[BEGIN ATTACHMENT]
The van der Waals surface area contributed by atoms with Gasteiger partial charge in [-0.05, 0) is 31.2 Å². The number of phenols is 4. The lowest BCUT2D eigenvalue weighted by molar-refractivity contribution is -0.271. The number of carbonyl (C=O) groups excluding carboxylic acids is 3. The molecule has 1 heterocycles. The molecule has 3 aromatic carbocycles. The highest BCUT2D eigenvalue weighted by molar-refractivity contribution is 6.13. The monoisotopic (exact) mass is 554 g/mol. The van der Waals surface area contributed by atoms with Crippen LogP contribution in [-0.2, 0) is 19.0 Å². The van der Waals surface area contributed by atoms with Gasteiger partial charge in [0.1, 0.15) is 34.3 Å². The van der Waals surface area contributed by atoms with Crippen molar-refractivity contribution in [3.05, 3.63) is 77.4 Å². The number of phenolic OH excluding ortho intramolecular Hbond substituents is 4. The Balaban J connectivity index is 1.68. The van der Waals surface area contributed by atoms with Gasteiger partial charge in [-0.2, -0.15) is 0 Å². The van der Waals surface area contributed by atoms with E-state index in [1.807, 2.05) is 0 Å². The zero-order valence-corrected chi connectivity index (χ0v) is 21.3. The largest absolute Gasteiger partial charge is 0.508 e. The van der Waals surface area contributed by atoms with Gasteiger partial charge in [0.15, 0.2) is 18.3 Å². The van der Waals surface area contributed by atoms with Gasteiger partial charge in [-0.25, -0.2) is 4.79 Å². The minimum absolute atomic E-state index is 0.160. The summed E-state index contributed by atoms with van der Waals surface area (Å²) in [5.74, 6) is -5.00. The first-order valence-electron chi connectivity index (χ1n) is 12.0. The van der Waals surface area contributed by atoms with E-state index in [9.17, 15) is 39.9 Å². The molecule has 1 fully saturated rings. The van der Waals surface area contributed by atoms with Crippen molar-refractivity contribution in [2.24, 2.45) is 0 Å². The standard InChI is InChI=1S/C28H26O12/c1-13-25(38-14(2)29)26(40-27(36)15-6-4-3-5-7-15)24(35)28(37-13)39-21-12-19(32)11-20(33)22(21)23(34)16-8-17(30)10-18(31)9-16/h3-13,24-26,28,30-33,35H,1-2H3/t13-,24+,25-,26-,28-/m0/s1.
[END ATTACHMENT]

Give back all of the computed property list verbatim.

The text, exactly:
The van der Waals surface area contributed by atoms with Gasteiger partial charge in [-0.05, 0) is 31.2 Å². The number of phenols is 4. The lowest BCUT2D eigenvalue weighted by molar-refractivity contribution is -0.271. The number of carbonyl (C=O) groups excluding carboxylic acids is 3. The molecule has 1 heterocycles. The molecule has 3 aromatic carbocycles. The highest BCUT2D eigenvalue weighted by molar-refractivity contribution is 6.13. The monoisotopic (exact) mass is 554 g/mol. The van der Waals surface area contributed by atoms with Crippen LogP contribution in [-0.2, 0) is 19.0 Å². The van der Waals surface area contributed by atoms with Gasteiger partial charge in [0.1, 0.15) is 34.3 Å². The van der Waals surface area contributed by atoms with Crippen molar-refractivity contribution in [3.05, 3.63) is 77.4 Å². The number of phenolic OH excluding ortho intramolecular Hbond substituents is 4. The Balaban J connectivity index is 1.68. The van der Waals surface area contributed by atoms with Gasteiger partial charge in [-0.2, -0.15) is 0 Å². The van der Waals surface area contributed by atoms with E-state index in [1.807, 2.05) is 0 Å². The zero-order valence-corrected chi connectivity index (χ0v) is 21.3. The largest absolute Gasteiger partial charge is 0.508 e. The van der Waals surface area contributed by atoms with Gasteiger partial charge in [0.15, 0.2) is 18.3 Å². The van der Waals surface area contributed by atoms with Gasteiger partial charge in [-0.25, -0.2) is 4.79 Å². The minimum absolute atomic E-state index is 0.160. The summed E-state index contributed by atoms with van der Waals surface area (Å²) in [5.74, 6) is -5.00. The first-order valence-electron chi connectivity index (χ1n) is 12.0. The van der Waals surface area contributed by atoms with E-state index in [9.17, 15) is 39.9 Å². The molecule has 1 fully saturated rings. The van der Waals surface area contributed by atoms with Crippen molar-refractivity contribution in [2.24, 2.45) is 0 Å². The standard InChI is InChI=1S/C28H26O12/c1-13-25(38-14(2)29)26(40-27(36)15-6-4-3-5-7-15)24(35)28(37-13)39-21-12-19(32)11-20(33)22(21)23(34)16-8-17(30)10-18(31)9-16/h3-13,24-26,28,30-33,35H,1-2H3/t13-,24+,25-,26-,28-/m0/s1.